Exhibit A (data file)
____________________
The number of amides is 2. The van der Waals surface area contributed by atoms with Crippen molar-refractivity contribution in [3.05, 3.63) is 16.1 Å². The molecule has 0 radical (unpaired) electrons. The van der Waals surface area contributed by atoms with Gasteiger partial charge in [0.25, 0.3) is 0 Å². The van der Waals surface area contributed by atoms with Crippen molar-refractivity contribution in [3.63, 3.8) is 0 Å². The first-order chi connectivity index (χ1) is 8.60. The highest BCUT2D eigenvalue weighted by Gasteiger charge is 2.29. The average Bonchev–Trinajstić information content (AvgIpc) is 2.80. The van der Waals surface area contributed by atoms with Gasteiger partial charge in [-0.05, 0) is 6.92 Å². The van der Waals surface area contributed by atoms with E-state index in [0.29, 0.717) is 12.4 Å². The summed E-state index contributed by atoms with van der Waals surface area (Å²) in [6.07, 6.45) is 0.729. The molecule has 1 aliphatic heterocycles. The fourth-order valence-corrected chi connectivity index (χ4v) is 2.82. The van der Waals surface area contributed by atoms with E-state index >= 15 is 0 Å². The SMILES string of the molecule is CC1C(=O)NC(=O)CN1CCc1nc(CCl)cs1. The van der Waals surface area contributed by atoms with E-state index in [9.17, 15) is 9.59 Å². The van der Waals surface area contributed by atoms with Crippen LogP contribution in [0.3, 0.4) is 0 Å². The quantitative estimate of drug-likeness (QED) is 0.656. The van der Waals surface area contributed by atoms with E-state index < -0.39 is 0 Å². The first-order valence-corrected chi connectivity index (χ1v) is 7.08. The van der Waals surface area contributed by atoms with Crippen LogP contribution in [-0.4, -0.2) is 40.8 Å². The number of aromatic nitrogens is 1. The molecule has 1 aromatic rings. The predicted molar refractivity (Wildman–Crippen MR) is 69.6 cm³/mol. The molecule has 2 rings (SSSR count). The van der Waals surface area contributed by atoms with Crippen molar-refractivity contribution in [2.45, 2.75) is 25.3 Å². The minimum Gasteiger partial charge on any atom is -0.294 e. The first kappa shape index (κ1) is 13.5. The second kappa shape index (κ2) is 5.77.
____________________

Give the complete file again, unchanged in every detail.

The number of amides is 2. The van der Waals surface area contributed by atoms with Crippen molar-refractivity contribution in [3.05, 3.63) is 16.1 Å². The molecule has 0 radical (unpaired) electrons. The van der Waals surface area contributed by atoms with Gasteiger partial charge in [0.25, 0.3) is 0 Å². The van der Waals surface area contributed by atoms with Crippen molar-refractivity contribution in [3.63, 3.8) is 0 Å². The first-order chi connectivity index (χ1) is 8.60. The highest BCUT2D eigenvalue weighted by Gasteiger charge is 2.29. The average Bonchev–Trinajstić information content (AvgIpc) is 2.80. The van der Waals surface area contributed by atoms with Gasteiger partial charge in [-0.05, 0) is 6.92 Å². The van der Waals surface area contributed by atoms with E-state index in [0.29, 0.717) is 12.4 Å². The summed E-state index contributed by atoms with van der Waals surface area (Å²) in [6.07, 6.45) is 0.729. The molecule has 1 aliphatic heterocycles. The fourth-order valence-corrected chi connectivity index (χ4v) is 2.82. The van der Waals surface area contributed by atoms with E-state index >= 15 is 0 Å². The SMILES string of the molecule is CC1C(=O)NC(=O)CN1CCc1nc(CCl)cs1. The van der Waals surface area contributed by atoms with E-state index in [9.17, 15) is 9.59 Å². The van der Waals surface area contributed by atoms with Crippen LogP contribution in [0.3, 0.4) is 0 Å². The quantitative estimate of drug-likeness (QED) is 0.656. The van der Waals surface area contributed by atoms with E-state index < -0.39 is 0 Å². The first-order valence-corrected chi connectivity index (χ1v) is 7.08. The van der Waals surface area contributed by atoms with Crippen LogP contribution in [-0.4, -0.2) is 40.8 Å². The number of aromatic nitrogens is 1. The molecule has 1 aromatic rings. The predicted molar refractivity (Wildman–Crippen MR) is 69.6 cm³/mol. The molecule has 2 rings (SSSR count). The van der Waals surface area contributed by atoms with Crippen molar-refractivity contribution in [2.45, 2.75) is 25.3 Å². The minimum Gasteiger partial charge on any atom is -0.294 e. The first kappa shape index (κ1) is 13.5. The second kappa shape index (κ2) is 5.77.